I hate working out, but I loved my Reformer Pilates class

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Reformer Pilates.

It may seem like a daunting workout, but rest assured, it’s anything but.

Don’t get me wrong, it’s a workout. But you’ll appreciate it every step of the way — and that’s coming from someone who hates exercise. High-intensity classes and cardio jumps to crazy music are not my scene. Also, I get so bored when I lift weights or walk on the treadmill. But Reformer Pilates is all about focus, good form, and low-intensity muscle training. It takes the grace of muscle toning combined with deep breathing and focus and turns it into an art form of exercise.

The benefits of Reformer Pilates

Tianna Strateman, Vice President of Education for Club Pilates, told NBC News, “The equipment and exercises can be modified and adjusted to fit any body, making it perfect for anyone looking to toning up, recovering from injury, training for a particular hobby or sport, or for those looking for a low impact all-around workout.”


A 2017 study found that adults aged 65 to 95 who participated in Reformer Pilates once a week for 10 weeks had a reduced risk of falling and improved balance, mobility, and range of motion.

Stress reduction

Another study, published in the Journal of Physical Activity and Hormones, found that sedentary women who participated in Pilates three times a week for eight weeks had decreased body fat percentage, levels of cortisol (a stress hormone) and stress levels in general.

Immune system health

Pilates can also improve your immune system, which is especially important in recent months. A 2019 study found that older men who participated in Pilates classes had more power to fight infections and improve their health.

I hate working out, but I loved my Reformer Pilates class
Photo: Pilates Club

What you can expect in a Reformer Pilates class

I first attended a Pilates class about four months ago and knew I was hooked as soon as I left. When you first walk into a Pilates class, you might wonder if you’re in the wrong room, simply because of the appearance of the reformers. But the machines are there to help you! They take the strain off your joints and help you isolate certain muscle groups for optimal toning and strengthening.

It should also be noted that no one in the class looks alike. I’m not a petite woman, and I’m not the only one besides a size 2 attending class. There are women and men of all ages, even between 80 and 90, in each class. So don’t let the worry of being new to Pilates (or the exercises) intimidate you. Reformer Pilates is for everyone.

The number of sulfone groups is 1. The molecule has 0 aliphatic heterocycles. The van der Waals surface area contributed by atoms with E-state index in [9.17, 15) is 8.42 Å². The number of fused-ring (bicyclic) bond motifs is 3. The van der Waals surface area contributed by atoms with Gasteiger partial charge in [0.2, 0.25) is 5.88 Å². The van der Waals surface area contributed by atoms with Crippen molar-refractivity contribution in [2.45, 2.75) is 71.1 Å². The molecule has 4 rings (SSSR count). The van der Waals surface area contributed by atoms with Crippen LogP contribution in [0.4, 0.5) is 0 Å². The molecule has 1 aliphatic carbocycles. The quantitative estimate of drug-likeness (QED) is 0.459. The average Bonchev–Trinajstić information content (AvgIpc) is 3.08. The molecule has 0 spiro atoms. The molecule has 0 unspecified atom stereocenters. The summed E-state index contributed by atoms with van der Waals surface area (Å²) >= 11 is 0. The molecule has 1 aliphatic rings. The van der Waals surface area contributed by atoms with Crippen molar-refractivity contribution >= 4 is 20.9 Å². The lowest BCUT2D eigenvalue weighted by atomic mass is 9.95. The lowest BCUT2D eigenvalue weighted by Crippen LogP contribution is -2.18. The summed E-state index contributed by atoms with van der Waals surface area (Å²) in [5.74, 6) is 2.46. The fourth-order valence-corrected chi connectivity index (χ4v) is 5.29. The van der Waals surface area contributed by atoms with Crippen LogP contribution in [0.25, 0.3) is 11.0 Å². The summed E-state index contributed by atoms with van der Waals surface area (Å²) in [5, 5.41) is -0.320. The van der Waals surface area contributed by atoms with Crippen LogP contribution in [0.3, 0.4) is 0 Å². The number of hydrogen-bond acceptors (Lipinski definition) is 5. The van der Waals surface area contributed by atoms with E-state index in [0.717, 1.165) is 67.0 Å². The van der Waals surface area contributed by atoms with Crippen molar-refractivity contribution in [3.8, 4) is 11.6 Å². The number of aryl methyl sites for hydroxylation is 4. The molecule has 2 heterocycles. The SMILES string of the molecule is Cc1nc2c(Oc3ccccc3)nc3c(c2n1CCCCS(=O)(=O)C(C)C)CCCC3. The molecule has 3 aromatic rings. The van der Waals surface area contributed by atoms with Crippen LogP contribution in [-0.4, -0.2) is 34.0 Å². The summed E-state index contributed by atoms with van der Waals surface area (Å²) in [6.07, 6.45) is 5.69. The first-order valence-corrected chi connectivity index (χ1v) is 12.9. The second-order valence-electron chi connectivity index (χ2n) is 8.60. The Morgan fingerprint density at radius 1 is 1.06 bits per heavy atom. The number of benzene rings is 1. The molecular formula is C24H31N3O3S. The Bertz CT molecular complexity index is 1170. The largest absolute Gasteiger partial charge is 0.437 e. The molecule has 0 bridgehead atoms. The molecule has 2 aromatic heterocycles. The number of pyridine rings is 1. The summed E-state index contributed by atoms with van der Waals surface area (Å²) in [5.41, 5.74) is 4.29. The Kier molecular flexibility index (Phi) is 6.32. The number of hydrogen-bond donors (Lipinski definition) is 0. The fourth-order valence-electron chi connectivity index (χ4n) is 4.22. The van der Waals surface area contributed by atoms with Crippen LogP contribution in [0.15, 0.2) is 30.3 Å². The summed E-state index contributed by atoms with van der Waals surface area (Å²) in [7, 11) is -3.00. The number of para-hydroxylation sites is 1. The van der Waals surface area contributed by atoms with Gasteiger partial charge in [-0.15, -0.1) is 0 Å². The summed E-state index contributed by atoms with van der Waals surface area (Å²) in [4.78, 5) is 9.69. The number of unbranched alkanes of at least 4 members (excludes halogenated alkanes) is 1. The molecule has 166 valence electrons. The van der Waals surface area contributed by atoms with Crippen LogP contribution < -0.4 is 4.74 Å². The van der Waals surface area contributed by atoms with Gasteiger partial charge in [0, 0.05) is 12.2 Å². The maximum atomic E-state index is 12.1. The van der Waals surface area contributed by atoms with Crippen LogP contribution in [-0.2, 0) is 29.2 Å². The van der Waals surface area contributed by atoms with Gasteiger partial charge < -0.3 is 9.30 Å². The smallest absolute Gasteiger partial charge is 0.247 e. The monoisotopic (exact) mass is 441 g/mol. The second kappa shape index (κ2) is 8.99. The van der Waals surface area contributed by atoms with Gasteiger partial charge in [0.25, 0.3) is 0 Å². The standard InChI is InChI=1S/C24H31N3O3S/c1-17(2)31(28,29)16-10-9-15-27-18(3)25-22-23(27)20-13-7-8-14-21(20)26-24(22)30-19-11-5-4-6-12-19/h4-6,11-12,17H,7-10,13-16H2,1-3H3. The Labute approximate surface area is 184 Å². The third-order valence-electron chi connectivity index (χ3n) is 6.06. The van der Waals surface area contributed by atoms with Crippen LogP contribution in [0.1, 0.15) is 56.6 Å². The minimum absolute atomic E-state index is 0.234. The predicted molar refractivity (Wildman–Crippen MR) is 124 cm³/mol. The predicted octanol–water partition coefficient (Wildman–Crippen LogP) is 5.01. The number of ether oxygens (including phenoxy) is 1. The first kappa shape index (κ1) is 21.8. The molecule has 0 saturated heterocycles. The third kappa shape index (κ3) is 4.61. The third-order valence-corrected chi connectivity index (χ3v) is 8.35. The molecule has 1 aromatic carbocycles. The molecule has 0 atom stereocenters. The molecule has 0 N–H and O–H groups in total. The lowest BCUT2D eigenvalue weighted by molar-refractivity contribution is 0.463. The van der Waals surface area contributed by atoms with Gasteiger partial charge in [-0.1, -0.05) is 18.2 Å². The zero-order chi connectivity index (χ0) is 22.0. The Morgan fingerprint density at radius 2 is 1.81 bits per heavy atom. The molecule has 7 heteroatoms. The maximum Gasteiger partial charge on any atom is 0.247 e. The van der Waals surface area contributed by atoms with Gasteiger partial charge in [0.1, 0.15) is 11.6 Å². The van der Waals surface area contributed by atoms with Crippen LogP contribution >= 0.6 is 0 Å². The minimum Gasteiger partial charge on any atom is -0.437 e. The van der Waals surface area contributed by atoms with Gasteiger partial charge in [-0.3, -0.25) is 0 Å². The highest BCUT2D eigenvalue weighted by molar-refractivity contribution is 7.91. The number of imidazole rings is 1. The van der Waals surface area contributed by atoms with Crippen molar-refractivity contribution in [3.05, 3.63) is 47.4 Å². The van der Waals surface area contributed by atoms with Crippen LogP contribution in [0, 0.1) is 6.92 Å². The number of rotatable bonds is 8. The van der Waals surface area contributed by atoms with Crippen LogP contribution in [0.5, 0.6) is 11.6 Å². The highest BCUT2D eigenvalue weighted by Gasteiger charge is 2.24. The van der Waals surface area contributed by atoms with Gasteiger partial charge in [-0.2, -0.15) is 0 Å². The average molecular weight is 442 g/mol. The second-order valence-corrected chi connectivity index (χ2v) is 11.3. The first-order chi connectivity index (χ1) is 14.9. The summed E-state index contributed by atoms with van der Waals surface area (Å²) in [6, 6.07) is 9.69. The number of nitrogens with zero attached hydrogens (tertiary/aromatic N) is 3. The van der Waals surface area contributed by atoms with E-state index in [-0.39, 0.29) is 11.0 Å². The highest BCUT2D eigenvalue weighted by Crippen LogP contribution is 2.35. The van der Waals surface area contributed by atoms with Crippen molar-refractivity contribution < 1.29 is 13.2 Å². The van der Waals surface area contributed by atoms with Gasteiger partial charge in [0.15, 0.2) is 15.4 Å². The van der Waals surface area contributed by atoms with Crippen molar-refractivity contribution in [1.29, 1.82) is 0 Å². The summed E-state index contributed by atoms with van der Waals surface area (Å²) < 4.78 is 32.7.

Instructor Tami B. says, “Club Pilates is for all ages, all body types and all injuries. Club Pilates Sandy is a real family and non-judgmental place. I’ve made so many friends and have a great support group there.

Members who take the classes also recommend the atmosphere of Club Pilates Sandy. “The inviting atmosphere and new friendships I’ve made at Sandy’s are unique among the many CP studios I’ve been to in multiple states. Here they know everyone’s names, their health issues, and create joy “It’s personal. You’re not just a customer.” It’s the best thing I’ve done for myself in a long time, says Sandy member Marcia H.

Depending on the teacher and the mood of the class, the instructor will have light music playing in the background. You’re supposed to hear your instructor’s instructions and commentary, so the music isn’t overpowering or distracting. There are also mirrors in the room so you can watch your form and adjust as needed.

Everyone has their own reforming machine, which is primarily the one you’ll be using for class. Using resistance springs and your own body weight, you’ll do different exercises similar to squats, lunges, calf raises, bicep curls and more.

The difference between these more traditional movements and the pilates reformer is in the instructor’s feedback on your form, as well as the support you will receive from the reformer. With these traditional exercises, it is much easier to injure yourself or use incorrect form, which can lead to injury.

Paula Lester, Pilates instructor and manager, told NBC News, “Pilates reformer work focuses on core strength and proper muscle engagement, which improves athletic performance, back pain, recovery weight loss, balance, bone density, and posture, to name a few, is a movement system designed to improve our daily lives and well-being.”

Try your first lesson for free!

At Sandy Club Pilates, you can come visit the studio and talk to the friendly teachers to see if Pilatets is right for you. They are having an open house on May 6 from 6-8 with food and drink. If you’re convinced you want to have fun, you can try your first class for free! On May 7, Pilates Awareness Day, you can take a free introductory class at 12 p.m. or 1 p.m.

May is National Pilates Month, so the celebration is real at Club Pilates. If you decide Pilates is right for you, you can get January pricing in May! To claim your free class, visit clubpilates.com today.

Emily Swenson for Club Pilates Sandy

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